10 food storage hacks that can help your food last longer

Food storage in glass containers in the kitchen

We all know how horrible food wastage feels. Throwing away food that’s past its best is frustrating and disheartening. Money’s tight for so many of us right now and the cost of food is rising all the time. Throwing away a pack of ham that’s gone off is like chucking pound coins into the bin.

That’s why we’re here to offer you some hacks that actually work. These food storage hacks will prolong the life of your groceries, and save you cash.

Food waste is an expensive problem

The average UK household throws away £800’s worth of food each year*, which equates to roughly £66 a month. And food waste isn’t just bad news for our wallets. It’s bad news for the environment, with more food being produced due to wastage. Incredibly, households are responsible for more than 70% of all incidents of food waste, with retail, hospitality and production waste making up the remaining 30%.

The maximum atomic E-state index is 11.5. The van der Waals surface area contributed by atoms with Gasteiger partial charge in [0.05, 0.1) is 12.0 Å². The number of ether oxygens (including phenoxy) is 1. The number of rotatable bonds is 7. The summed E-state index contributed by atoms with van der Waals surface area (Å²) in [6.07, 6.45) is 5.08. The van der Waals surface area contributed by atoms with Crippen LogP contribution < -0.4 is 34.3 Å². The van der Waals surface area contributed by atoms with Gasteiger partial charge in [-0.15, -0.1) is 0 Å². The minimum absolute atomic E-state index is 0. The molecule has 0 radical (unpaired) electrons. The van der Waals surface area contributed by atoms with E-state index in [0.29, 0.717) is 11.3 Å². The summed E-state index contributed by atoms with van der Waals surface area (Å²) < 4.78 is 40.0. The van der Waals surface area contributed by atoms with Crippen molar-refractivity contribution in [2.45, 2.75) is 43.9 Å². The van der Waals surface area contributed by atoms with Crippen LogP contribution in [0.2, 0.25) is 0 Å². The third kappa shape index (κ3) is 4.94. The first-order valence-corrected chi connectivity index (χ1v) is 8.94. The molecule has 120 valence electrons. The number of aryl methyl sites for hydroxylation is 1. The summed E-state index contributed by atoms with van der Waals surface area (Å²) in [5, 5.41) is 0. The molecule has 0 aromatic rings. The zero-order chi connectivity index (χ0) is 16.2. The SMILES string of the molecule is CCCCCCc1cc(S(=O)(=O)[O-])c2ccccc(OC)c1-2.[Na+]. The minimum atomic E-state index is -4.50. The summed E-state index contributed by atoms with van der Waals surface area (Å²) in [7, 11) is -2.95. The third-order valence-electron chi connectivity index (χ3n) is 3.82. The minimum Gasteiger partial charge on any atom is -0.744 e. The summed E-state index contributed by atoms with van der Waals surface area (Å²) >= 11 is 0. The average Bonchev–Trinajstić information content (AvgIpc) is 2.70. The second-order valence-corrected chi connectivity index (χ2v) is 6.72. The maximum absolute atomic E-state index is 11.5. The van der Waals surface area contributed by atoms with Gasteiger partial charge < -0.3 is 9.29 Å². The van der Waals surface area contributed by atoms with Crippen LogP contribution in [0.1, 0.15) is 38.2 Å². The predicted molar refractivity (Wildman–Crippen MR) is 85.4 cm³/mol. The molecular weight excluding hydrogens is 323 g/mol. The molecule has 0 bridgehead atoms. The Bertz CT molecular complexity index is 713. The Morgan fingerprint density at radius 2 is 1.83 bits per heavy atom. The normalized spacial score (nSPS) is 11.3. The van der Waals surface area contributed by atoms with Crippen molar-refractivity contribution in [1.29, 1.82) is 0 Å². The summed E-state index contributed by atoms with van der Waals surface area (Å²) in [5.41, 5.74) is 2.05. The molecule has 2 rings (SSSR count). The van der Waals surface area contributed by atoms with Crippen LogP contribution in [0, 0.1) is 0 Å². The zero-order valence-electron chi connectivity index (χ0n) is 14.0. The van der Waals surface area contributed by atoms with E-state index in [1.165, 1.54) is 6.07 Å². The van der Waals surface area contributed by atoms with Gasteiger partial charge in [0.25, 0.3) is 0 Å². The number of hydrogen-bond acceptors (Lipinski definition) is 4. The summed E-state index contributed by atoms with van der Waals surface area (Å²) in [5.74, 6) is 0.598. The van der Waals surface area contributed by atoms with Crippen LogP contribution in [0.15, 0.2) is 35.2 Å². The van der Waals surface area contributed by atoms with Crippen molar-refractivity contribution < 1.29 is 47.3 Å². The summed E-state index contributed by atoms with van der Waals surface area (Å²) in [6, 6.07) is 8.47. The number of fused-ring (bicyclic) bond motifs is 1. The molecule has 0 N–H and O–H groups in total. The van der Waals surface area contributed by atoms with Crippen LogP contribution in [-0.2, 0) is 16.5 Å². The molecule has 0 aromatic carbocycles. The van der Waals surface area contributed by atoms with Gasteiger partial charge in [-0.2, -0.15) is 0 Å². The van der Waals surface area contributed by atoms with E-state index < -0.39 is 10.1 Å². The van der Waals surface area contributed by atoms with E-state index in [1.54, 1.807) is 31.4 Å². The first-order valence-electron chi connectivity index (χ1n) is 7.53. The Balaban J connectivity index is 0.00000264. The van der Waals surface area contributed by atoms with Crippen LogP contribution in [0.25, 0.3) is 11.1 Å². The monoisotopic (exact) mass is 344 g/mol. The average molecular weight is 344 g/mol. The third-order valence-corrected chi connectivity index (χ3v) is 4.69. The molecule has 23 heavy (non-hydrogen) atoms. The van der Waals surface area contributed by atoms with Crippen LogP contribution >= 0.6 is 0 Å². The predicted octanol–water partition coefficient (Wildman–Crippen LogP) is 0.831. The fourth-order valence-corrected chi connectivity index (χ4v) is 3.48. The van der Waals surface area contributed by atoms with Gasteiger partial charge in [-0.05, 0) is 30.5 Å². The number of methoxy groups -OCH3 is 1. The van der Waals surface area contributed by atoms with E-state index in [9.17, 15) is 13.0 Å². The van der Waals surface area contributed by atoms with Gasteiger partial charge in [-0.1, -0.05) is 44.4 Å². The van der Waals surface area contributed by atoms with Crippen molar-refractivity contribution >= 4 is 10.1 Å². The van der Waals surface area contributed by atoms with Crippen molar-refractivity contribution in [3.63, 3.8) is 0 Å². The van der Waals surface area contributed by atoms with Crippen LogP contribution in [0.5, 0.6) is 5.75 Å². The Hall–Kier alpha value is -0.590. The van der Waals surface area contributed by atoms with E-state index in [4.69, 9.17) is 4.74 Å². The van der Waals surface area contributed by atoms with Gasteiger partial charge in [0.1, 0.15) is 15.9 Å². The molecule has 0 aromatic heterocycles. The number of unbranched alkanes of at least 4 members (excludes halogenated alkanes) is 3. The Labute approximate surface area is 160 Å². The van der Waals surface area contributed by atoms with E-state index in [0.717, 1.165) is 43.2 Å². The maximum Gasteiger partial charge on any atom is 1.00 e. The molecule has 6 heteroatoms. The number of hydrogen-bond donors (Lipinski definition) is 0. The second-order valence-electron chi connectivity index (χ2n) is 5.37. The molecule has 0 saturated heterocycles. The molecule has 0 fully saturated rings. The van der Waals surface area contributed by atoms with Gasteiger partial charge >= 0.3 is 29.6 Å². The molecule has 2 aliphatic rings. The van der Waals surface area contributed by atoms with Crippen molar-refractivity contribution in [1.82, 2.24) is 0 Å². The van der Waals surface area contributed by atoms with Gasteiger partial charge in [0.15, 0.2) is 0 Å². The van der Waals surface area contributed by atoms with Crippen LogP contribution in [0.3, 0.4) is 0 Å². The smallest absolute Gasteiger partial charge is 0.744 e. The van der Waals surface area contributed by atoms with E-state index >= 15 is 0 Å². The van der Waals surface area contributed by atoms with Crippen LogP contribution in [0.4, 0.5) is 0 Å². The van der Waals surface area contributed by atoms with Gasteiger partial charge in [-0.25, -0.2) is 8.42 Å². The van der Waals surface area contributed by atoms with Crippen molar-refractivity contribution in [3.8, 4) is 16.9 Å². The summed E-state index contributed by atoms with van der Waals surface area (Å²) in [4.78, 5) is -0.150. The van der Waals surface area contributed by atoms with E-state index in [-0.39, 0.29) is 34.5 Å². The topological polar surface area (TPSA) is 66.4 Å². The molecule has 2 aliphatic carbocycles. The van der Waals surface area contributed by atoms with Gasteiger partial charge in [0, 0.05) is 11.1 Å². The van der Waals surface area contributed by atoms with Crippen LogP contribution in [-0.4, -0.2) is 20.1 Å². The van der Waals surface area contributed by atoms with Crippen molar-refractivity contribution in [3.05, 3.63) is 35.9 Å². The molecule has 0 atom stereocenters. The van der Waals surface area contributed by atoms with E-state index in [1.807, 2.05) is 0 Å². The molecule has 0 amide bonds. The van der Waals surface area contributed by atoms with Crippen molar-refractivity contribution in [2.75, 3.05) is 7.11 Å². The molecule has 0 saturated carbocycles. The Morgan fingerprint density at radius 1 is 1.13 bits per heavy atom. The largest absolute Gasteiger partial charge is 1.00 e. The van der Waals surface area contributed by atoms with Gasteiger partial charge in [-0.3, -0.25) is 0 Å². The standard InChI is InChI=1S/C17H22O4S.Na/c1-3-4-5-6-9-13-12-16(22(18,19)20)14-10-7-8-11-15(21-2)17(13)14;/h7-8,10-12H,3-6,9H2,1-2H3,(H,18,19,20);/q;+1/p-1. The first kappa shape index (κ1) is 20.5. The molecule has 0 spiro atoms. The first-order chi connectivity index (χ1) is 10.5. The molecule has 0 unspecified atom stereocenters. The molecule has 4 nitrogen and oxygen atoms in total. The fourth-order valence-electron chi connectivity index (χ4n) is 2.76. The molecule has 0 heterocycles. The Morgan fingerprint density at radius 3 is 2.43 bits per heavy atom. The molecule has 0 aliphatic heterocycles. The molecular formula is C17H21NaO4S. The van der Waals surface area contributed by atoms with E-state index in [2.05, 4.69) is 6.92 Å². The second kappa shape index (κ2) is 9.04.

We need to do better, and for many, knowing how to make fresh food last longer has become essential.

Moneyboat takes on the food waste challenge

Here at Moneyboat, we’ve grown interested in food waste, so we compiled our top 10 food hacks to make your weekly shop go that little bit further and prolong the shelf life of your fresh food.

1. Add salt to your milk once opened

Depending on the type of milk you use, once opened it can last anywhere from four to ten days if kept in the fridge.

However, you can stretch that timeframe a bit further by adding a pinch of salt to the carton immediately after opening. This is because salt is a preservative and deters bacteria from growing. But do make sure to give the carton a good shake and place it into the fridge as soon as possible.

2. Store your milk in the coolest part of the fridge

It is also best to avoid storing your milk in the fridge door. The door is in fact the warmest part of the fridge as it is furthest away from the cooling system. So instead keep your milk at the back of the middle or higher shelves for maximum cool to lengthen the shelf life.